DID YOU TALK ABOUT RACE A LOT IN YOUR HOUSEHOLD WHEN YOU WERE GROWING UP? Yes. Race was definitely a topic of conversation. All of us being musicians and songwriters, and writing revolutionary-based music, bringing people together was at the forefront of our minds. Race and culture, inevitably, became a part of those discussions.
DO YOU IDENTIFY AS MIXED OR SOMETHING ELSE?
Yes, I identify in that way...although a part of me also just feels like I just AM.
DOES RACE WEIGH INTO WHO YOU CHOOSE TO DATE?
No it never has been a conscious choice for me that I would or would not date somebody based on race. As more of a spark develops though, I have found myself thinking how beautiful someone is because of who there are, and race may be involved in that. My man, whom I’ve been with for 8 years, I love in part because of his multi-racial background, and outlook and openness to life as a result. If that makes sense.
WHAT DOES BEING MIXED MEAN TO YOU?
Being mixed is being human at this point. We are all blended. Whether you know it or not, or chose to accept it or not, it is a simple truth. How many “white” people hand found they have more black people in their backgrounds, and vise versa? The U.S. is called the melting pot for a reason. So many different people from all different parts of the world have come here and raised families and communities here. I’m really a believer that we are all of one people, one race. That we are stronger together than we are a part, and that our differences our to be loved and celebrated. Am I mixed? Yes, because I am a human being.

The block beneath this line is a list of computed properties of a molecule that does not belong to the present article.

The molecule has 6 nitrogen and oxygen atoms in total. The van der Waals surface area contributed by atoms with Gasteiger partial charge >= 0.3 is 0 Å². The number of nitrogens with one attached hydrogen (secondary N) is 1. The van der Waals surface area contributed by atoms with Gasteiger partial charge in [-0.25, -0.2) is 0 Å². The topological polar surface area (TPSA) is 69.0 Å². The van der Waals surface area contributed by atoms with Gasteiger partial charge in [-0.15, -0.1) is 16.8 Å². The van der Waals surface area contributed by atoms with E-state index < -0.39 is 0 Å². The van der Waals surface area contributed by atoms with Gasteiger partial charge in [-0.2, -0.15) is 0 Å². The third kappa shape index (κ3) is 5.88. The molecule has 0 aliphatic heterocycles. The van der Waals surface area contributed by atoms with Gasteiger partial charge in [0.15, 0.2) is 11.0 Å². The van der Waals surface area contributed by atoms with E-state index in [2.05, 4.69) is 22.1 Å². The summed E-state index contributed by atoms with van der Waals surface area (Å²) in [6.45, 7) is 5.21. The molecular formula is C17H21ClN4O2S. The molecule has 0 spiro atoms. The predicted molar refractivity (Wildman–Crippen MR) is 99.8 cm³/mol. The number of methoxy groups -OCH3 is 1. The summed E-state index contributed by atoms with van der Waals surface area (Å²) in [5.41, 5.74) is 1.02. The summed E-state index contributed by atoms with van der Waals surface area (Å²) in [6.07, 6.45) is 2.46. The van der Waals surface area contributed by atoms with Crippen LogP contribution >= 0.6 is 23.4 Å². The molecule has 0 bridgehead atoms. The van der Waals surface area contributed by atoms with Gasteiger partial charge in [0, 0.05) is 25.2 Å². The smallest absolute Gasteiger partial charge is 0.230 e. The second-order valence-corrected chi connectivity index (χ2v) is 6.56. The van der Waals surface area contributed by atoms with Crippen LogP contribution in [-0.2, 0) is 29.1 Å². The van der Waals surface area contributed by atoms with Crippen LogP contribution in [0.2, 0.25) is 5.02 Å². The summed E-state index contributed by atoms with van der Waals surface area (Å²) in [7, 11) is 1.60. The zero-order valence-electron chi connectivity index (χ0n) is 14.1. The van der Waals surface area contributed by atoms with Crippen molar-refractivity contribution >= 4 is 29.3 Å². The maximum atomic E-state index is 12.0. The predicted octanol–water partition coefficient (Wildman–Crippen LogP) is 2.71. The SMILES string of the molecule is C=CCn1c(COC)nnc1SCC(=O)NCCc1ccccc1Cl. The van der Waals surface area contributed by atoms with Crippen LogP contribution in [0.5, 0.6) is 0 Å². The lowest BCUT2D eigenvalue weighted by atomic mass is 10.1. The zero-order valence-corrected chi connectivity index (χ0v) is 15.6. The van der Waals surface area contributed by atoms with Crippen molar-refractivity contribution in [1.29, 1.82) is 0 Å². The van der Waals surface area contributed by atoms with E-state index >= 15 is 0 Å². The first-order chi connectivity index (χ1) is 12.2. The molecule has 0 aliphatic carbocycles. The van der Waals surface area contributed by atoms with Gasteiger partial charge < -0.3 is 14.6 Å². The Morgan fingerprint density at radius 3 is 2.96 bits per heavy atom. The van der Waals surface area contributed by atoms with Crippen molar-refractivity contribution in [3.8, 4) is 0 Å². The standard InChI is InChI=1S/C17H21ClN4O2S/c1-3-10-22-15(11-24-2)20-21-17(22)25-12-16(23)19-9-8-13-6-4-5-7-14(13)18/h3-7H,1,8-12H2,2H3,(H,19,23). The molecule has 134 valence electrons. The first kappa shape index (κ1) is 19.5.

DO YOU HAVE A LOT OF FRIENDS WHO ARE MIXED?
Well if you go by my above answer, all of my friends are mixed :). I learn how to be loving and accepting. How to be kind and give unconditionally, while also being willing and able to ask for and receive support. I’ve learned how to be patient. How to be kind. How to teach what I know and know what I teach. How to trust myself and trust those around me. I’ve got an incredibly beautiful and diverse group of friends who are wise, and funny, and inspiring.
ARE THERE ANY COMMENTS YOU ARE REALLY TIRED OF HEARING FROM PEOPLE IN REGARDS TO RACE/CULTURE?
I think the most difficult thing is when I get told in many different ways, that I’m not “black enough” to, essentially, speak my truth. As an artist my truth is embodied by my lyrics and melodies as well as my style through how I wear my hair (in long dreads that have never been cut). The core of my truth is freedom, revolution, love and togetherness. I will often reference those who have inspired me as a way of conveying this truth including Frederick Douglass, Maya Angelou, Harriet Tubman, etc.
When I’m told I’m not “enough” of anything to be and do me, especially from a group of people who I’m fighting for, it hurts. But it also gives fuel to my fire, as there is so much work to be done, and that’s what I’m here for.
WHAT IS YOUR DREAM FOR THE FUTURE OF AMERICA IN REGARDS TO RACE?
That we stop dividing one another. That we come together with love and acceptance. That these feelings ripple out and touch world citizens and world leaders alike. That’s my dream.
ANYTHING ELSE YOU WANT TO SHARE?
Just wanted to shout out my band, SayReal. Our latest single is called “Frederick’s Song (Freedom)” off of our “Unarmed and Ready” album.